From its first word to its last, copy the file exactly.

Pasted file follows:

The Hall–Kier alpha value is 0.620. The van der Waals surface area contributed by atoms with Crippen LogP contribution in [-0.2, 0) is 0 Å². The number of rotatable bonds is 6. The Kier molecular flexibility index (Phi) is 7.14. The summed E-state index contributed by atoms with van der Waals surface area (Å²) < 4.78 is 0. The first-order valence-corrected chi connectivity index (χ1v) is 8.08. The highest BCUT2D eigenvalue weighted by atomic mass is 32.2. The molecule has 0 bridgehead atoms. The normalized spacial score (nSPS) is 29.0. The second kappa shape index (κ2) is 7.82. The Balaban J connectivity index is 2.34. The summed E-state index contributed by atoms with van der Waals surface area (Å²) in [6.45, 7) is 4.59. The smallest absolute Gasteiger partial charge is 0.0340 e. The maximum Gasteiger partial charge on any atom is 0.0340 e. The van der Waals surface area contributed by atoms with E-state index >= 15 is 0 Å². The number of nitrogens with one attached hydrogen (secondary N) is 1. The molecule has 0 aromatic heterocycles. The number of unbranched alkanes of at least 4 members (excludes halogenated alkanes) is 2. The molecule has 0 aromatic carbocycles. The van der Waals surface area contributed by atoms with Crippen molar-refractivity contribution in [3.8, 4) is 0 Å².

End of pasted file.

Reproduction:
The Hall–Kier alpha value is 0.620. The van der Waals surface area contributed by atoms with Crippen LogP contribution in [-0.2, 0) is 0 Å². The number of rotatable bonds is 6. The Kier molecular flexibility index (Phi) is 7.14. The summed E-state index contributed by atoms with van der Waals surface area (Å²) < 4.78 is 0. The first-order valence-corrected chi connectivity index (χ1v) is 8.08. The highest BCUT2D eigenvalue weighted by atomic mass is 32.2. The molecule has 0 bridgehead atoms. The normalized spacial score (nSPS) is 29.0. The second kappa shape index (κ2) is 7.82. The Balaban J connectivity index is 2.34. The summed E-state index contributed by atoms with van der Waals surface area (Å²) in [6.45, 7) is 4.59. The smallest absolute Gasteiger partial charge is 0.0340 e. The maximum Gasteiger partial charge on any atom is 0.0340 e. The van der Waals surface area contributed by atoms with E-state index >= 15 is 0 Å². The number of nitrogens with one attached hydrogen (secondary N) is 1. The molecule has 0 aromatic heterocycles. The number of unbranched alkanes of at least 4 members (excludes halogenated alkanes) is 2. The molecule has 0 aromatic carbocycles. The van der Waals surface area contributed by atoms with Crippen molar-refractivity contribution in [3.8, 4) is 0 Å².